Modern Southern cooking may be inspired by the past, but doesn’t need to be defined that way


Virginia Willis has several cookbooks to her credit, but something about her newest collection of essays and recipes is connecting with people in a way she only dreamed it might.

Since “Secrets of the Southern Table: A Food Lover’s Tour of the Global South” was released last month, the Atlanta chef has been featured in places where Southern cooks who preach food justice and cultural competency don’t often find themselves, including Forbes and People magazine. “CBS This Morning” suggested a spread of her dishes for Memorial Day entertaining and invited her to sign one of those shiny white plates reserved for the hottest celebrity chefs.

“I’m astonished and thankful,” says Willis. “I’m happy that it’s shining a light on what I’m trying to do.”

Willis has long strived to gently educate home cooks that the modern South is no longer defined by fried food, gravy and greasy greens. She tastefully made that point in her last book, “Lighten up, Y’all: Classic Southern Recipes Made Healthy and Wholesome,” which won a 2016 James Beard Award in the category Focus on Health.

In “Secrets of the Southern Table,” she invites readers to embrace the complex flavors and personal narratives that recent and established immigrants to the South bring to the table.

“I love fried chicken and biscuits, but that’s a very one-dimensional way of looking at Southern food,” Willis says. “Everyone is welcome at my table.”

SHARED STORIES

Each chapter of her new book starts with informative essays that explore the motivations of people who grow or cook food for appreciative consumers. One of the most inspiring pairings contrasts two Georgia farms: White Oak Pastures, established by a veteran returning home from the Civil War on land that’s been farmed sustainably by six generations, and Gilliard Farm, founded by a former slave emancipated by the Civil War. Today, it’s managed by his great-great-grandson. It’s not only one of the oldest African-American farms in Georgia, but also the entire United States.

Willis eloquently describes the struggles and triumphs of people dedicated to making a difference in feeding their communities. That means everything from reclaiming over-farmed land, celebrating handmade products and giving credit where due for the diverse culinary traditions that co-exist under the broad umbrella of Southern food. Among the intriguing stories shared are those of the Mexican barbacoa makers of Lexington, Ky., who are dubbed Appalachicanos; the Vietnamese shrimpers of East Texas; and the Greeks who have been feeding Birmingham, Ala., since the 19th century.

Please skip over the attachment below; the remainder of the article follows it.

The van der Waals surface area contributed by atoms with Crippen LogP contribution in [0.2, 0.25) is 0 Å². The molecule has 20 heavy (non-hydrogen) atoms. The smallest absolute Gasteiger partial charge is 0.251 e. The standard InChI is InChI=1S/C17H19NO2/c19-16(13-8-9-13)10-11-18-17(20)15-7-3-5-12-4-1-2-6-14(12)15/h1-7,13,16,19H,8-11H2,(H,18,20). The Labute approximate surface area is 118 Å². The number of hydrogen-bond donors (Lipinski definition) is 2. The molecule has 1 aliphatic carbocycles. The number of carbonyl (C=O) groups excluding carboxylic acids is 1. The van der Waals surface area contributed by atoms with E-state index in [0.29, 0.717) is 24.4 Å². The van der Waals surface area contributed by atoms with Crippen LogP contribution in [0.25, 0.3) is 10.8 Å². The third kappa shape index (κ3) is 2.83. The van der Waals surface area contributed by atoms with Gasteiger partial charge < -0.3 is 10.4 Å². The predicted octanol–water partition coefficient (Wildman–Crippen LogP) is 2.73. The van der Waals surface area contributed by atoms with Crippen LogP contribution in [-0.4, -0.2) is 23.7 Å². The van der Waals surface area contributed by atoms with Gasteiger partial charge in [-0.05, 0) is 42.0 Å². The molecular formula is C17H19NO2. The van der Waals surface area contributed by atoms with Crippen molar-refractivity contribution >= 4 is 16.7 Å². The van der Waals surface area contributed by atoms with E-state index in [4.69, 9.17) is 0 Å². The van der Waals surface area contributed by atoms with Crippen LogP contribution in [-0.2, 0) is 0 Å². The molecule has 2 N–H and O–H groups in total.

Willis credits Triangle food lovers with being more savvy than people in many other parts of the South about food equity and acknowledging the contributions of immigrant cooks. She attributes this to the area’s abundance of high-profile cooks, cookbook writers and academics who are actively engaged in both preserving historic Southern foodways and expanding it.

Among the experts that Willis cites is Marcie Cohen Ferris, newly retired UNC professor of American Studies and author of “The Edible South: The Power of Food and Making of an American Region.”

“As a recovering history major, I respect her work so tremendously,” Willis says. “Trying to sort of translate her academic work into something a lay person can grasp or have a takeaway from is important to me.”

April McGreger, who recently announced she is shutting down her award-winning Farmer’s Daughter Pickles & Preserves, is among the artisans, farmers and chefs profiled in the book. Willis says two other entrepreneurs also have changed their business model since the book was submitted for publication.

“It is incredibly difficult and very expensive to produce artisan goods,” says Willis, who sat in McGreger’s Hillsborough kitchen as she converted produce grown by Hmong farmers of Chapel Hill’s Transplanting Traditions into glossy pumpkin and ginger preserves. “You can’t get any more Southern than putting up, and yet there’s this incredible cross-cultural and slow-food heritage. I can’t help but admire that.”

SOUTHERN INSPIRATIONS